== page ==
‘Just Look at the Parents’ When It Comes to Underage Drinking: SPEAK OUT

See what you had to say about a new study indicating more underage college students drink in Maryland than other states.

Posted by Susan Jenkins (Editor), The Columbia Patch

What do you think can be done to curb underage drinking both on college campuses and in your community?

It was not surprising to many that underage college students drink alcohol but there was a divide among Patch readers about who is responsible for students’ behavior and what should be done to curb the problem.

After a study revealed more Maryland college students under 21 drank alcohol than students elsewhere in the country, Patch did an informal survey of readers on Facebook pages across the state. The study by the Maryland Collaborative to Reduce College Drinking and Related Problems found 83 percent of underage students in Maryland used alcohol in the past year compared to 75 percent in other states.

“It isn't too surprising,” Bob Umberger wrote on Silver Spring Patch’s Facebook page. “I visited a number of campuses solely because of the partying, and that was 45 years ago.”

Some questioned whether the problem was that those under 21 were not obeying the drinking age—or if the law itself should be changed.

“Change the drinking age back to 18,” Sam Wahbe wrote on Towson Patch’s Facebook page. “If they can vote and be in the military they should be able to drink responsibly."

The National Minimum Drinking Age Act went into effect in 1984 and specifically prohibits the purchase and public possession of alcoholic beverages by those under 21 but does not outlaw underage drinking.

“If you read the latest court convictions, nothing has changed much since the age 21 drinking law went into effect two decades ago,” wrote columnist Dennis Challeen of the Winona Daily News. “One survey indicates 80 percent of young people admit to illegal drinking.”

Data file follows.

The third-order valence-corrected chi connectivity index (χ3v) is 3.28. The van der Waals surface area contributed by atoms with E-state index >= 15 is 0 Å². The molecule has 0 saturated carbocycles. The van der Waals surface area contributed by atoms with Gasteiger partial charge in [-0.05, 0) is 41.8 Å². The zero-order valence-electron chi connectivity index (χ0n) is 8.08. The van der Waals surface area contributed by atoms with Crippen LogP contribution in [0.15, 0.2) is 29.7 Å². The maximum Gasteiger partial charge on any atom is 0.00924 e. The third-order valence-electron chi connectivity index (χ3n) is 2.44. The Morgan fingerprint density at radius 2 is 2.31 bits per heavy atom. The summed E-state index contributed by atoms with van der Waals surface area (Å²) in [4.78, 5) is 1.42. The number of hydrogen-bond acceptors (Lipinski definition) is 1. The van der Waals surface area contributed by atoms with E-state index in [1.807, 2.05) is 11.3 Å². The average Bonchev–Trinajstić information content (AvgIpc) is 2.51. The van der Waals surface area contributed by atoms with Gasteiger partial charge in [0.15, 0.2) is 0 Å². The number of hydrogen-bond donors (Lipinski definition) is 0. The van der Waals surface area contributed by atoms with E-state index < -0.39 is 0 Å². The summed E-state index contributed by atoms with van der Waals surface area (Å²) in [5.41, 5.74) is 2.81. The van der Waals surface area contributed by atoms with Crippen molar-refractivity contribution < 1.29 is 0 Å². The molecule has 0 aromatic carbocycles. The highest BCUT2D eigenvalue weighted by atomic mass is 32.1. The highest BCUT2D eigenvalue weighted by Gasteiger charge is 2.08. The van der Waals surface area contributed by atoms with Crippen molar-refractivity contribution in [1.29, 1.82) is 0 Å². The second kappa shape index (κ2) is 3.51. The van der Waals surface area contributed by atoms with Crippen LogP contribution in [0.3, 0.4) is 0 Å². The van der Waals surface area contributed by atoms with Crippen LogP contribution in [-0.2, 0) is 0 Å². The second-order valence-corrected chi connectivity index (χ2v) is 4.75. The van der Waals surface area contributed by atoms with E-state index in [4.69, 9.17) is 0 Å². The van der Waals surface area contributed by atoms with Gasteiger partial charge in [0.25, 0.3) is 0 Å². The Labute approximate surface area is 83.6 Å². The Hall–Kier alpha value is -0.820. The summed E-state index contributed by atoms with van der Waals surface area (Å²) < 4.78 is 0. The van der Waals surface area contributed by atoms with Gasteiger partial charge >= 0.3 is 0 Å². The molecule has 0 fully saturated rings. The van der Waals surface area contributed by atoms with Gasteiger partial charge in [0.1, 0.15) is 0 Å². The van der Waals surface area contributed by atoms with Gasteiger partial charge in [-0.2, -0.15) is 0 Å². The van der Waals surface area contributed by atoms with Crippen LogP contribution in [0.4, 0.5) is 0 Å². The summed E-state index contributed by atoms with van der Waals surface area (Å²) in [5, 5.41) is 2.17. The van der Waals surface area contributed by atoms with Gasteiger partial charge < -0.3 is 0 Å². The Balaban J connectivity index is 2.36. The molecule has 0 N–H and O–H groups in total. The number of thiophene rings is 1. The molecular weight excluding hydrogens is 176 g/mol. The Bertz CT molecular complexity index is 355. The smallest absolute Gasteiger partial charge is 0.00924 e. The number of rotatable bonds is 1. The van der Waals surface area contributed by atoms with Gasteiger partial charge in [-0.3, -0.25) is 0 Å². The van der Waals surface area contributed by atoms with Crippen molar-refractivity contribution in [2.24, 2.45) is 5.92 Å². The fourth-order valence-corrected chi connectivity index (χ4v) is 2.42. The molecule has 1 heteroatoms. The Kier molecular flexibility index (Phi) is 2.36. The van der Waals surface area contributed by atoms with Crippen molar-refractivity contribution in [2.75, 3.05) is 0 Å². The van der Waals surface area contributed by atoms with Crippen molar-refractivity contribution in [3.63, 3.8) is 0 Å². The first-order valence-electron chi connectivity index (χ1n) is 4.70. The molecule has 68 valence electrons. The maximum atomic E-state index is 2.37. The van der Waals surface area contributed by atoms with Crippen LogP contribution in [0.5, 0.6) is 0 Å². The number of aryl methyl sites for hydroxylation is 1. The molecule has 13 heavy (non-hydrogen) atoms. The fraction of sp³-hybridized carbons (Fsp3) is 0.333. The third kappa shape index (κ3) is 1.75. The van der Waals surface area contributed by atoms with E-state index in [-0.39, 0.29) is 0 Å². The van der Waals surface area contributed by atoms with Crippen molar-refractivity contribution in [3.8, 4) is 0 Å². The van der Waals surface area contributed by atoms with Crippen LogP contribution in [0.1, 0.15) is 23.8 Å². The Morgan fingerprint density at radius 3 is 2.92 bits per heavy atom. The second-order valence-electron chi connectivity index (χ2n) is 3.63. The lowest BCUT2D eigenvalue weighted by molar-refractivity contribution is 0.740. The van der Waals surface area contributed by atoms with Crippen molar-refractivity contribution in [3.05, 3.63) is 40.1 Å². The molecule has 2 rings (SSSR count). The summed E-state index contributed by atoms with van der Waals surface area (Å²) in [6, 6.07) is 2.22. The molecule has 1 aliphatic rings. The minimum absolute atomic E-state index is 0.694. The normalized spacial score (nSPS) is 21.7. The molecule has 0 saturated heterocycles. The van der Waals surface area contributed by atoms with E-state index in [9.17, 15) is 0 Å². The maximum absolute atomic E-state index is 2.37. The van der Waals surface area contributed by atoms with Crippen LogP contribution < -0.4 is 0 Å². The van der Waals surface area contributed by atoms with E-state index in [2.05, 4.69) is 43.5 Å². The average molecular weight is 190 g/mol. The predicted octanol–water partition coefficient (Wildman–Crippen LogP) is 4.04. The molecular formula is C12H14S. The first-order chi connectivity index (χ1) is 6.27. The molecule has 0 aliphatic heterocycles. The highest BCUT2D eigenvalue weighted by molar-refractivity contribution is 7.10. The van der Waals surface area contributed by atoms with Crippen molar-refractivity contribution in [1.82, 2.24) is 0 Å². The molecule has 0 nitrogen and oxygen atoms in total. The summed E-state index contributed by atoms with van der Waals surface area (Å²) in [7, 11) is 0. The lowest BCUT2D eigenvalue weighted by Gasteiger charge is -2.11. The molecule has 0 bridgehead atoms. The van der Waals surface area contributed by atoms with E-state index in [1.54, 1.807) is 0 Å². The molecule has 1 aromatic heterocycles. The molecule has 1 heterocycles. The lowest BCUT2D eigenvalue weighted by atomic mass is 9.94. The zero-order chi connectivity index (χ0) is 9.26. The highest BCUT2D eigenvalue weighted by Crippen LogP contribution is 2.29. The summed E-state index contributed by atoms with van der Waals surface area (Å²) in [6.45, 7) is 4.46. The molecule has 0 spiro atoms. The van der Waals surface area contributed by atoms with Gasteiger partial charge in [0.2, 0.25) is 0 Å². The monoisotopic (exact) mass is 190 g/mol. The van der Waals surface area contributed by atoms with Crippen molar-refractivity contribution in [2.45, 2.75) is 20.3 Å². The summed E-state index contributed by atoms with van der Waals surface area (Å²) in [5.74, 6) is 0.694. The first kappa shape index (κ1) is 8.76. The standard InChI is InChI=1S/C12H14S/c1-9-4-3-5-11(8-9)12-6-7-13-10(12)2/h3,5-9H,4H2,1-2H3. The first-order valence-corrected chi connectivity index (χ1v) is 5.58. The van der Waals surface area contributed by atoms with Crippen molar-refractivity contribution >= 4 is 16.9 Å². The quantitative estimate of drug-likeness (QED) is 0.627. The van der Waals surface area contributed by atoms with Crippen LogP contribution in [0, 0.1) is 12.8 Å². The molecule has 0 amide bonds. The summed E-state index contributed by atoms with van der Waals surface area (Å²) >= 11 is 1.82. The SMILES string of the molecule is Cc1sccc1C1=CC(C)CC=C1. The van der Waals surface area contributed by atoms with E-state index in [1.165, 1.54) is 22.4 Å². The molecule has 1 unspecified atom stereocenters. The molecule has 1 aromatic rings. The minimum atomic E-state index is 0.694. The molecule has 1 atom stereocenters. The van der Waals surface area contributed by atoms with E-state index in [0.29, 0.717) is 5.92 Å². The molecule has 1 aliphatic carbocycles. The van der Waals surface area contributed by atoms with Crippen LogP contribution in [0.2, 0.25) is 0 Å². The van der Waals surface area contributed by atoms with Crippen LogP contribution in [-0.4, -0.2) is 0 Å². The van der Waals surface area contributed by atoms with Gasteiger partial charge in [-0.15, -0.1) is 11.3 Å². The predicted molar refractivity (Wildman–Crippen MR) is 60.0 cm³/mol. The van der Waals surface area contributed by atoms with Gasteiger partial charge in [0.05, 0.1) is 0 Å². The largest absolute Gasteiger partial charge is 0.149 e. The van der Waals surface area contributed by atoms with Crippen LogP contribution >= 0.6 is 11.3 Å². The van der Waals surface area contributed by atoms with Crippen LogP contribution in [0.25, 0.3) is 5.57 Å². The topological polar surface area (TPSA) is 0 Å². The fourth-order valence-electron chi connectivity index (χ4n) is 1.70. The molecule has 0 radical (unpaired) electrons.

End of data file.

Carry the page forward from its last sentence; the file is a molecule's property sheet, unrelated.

While the problem of underage drinking among college students isn’t new, one reader suggested the study results relied on students across the country being honest about their behaviors.

“Maryland students are more truthful,” Timmy Ruppersberger wrote on Towson Patch’s Facebook page.

Others said that the problem stems from the fact that drinking alcohol is socially acceptable and parents are not guiding their children to make the right choices.

“There is no one to guide this generation,” Christina Thomas wrote on Bel Air Patch’s Facebook page.

“Wish we could raise a generation to believe one can have fun and connect with peers without the abuse of alcohol,” Adele Hajj wrote on Ellicott City Patch’s Facebook page.

“Just look at the parents, every party is about alcohol consumption, or all of our local watering holes. Us over 40 crowd are to blame; we make it glamorous,” Kevin Maivelett wrote on Bel Air Patch’s Facebook page.

“It's socially acceptable, but it’s still a potentially fatal drug,” wrote Christina Marie on Bel Air Patch’s Facebook page. "Beer commercials during all sports games we watch with our kids; why is that ok?”

As part of the study, the University System of Maryland and Johns Hopkins University recommended that colleges ban marketing by beer and alcohol manufacturers at school-sponsored events.

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